Why American Medical Schools are Reluctant to Train Abortionists

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It is tempting for Christians to think that the cultural battle over elective abortion has been lost—that we should not teach and preach as often and as urgently about an issue on which so many have already sided with the devil. There are a number of reasons we must keep teaching and preaching about the tragedy of abortion: (1) We must preach against all sin to try to help people come to repentance, even when the majority are lost (Matthew 7:13; 1 Timothy 2:4; Jude 22-23). (2) Legalized abortion still occurs, and so inherently valuable lives are still being forfeited. Any possibility of changing this reality depends on Christians and like-minded individuals protesting kindly and peacefully. (3) New generations of thoughtful Americans are making up their minds about abortion.

And finally, a fourth reason to keep teaching and preaching about abortion: The biblical principle of the sanctity of pre-born life is not as lost on our culture as we might sometimes think. For example, this week The Atlantic on-line magazine published an article with the following title: “The Scarcity of Abortion Training in America’s Medical Schools” (http://theatln.tc/1JIewoO; cf. Albert Mohler, http://bit.ly/1S855jT). The article is by Mara Gordon, who went into medical school in order to become an abortion provider, and “to increase abortion access in the U.S.” In Gordon’s own experience in school, in talking with many in her profession, and in reviewing studies on the content of medical training in America, she has found that abortion training occurs far less than pro-choice advocates would like. In short, Gordon reports that there is a “stigma” attached to performing abortion.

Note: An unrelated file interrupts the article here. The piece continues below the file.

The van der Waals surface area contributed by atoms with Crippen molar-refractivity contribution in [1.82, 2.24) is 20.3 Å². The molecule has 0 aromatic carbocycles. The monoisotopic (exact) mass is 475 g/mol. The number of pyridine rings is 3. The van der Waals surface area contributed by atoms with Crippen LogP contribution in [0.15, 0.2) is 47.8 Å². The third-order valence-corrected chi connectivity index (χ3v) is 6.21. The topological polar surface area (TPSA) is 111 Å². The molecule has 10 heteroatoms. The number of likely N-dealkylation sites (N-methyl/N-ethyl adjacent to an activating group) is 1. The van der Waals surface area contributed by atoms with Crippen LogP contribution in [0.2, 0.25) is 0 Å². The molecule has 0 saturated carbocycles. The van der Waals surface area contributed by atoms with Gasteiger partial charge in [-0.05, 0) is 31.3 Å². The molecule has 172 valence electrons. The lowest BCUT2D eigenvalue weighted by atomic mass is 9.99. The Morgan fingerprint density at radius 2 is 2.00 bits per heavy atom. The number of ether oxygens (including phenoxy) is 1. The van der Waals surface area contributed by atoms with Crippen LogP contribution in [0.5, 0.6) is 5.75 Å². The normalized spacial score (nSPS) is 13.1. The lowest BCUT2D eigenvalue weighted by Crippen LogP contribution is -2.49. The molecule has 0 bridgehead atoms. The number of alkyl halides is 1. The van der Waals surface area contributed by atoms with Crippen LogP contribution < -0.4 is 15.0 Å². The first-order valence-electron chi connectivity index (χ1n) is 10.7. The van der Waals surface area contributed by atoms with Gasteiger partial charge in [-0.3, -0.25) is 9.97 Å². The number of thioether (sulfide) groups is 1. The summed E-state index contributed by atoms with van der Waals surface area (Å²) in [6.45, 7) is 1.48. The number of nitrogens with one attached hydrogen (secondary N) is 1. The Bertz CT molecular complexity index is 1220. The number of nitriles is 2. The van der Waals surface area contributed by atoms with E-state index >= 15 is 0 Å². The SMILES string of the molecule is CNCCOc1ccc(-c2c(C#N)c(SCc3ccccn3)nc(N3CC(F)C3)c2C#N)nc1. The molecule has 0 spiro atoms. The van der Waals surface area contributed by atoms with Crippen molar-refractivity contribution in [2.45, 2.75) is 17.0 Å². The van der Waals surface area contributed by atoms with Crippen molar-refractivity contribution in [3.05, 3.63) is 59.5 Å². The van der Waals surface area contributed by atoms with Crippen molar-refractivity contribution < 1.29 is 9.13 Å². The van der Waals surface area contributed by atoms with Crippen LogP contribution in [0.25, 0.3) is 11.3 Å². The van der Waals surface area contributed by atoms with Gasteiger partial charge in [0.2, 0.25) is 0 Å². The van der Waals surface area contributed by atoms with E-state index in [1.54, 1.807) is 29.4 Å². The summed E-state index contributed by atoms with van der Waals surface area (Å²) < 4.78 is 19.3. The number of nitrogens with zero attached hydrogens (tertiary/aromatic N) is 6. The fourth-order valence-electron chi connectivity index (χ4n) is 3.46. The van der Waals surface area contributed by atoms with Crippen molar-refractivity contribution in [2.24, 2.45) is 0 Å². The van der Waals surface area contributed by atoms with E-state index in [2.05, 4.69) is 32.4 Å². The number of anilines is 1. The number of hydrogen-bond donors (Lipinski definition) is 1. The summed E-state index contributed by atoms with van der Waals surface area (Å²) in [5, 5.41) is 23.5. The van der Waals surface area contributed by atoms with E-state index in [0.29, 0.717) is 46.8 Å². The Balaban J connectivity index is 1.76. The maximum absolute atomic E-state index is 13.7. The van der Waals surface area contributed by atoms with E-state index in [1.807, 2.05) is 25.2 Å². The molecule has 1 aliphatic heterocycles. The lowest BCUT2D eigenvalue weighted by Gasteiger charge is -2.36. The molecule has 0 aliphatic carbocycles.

The University of Arizona College of Medicine, for example, banned abortions at its facilities in the 1970s. . . . The state Supreme Court upheld the decision in 1976, and elective abortions in public university-affiliated hospitals are still illegal in Arizona. (Several other states, including Kansas, Kentucky, Louisiana, Mississippi, Missouri, North Dakota, Oklahoma, Pennsylvania, and Texas, also have laws in place that restrict or ban abortions in publicly funded institutions, including state universities.)

And most doctors are reluctant to perform abortions. In 2011, Reuters reported in a survey of 1,144 ob-gyns that “while 97 percent said they’d had patients who sought abortions, only 14 percent ever provided them” (http://reut.rs/1KZYMKY).

Why is the medical profession more pro-life than pro-choice? Why do doctors still attach a stigma to abortion? Because they understand that their God-given role is to protect and enhance life instead of destroying it.

Deuteronomy 30:19. I have set before you life and death, blessing and curse. Therefore choose life, that you and your offspring may live (emp. added). . . .

Proverbs 6:16-17. There are six things that the Lord hates, seven that are an abomination to him: haughty eyes, a lying tongue, and hands that shed innocent blood (emp. added). . . .

It is very hard for the pro-death movement to convince good and honest doctors otherwise.

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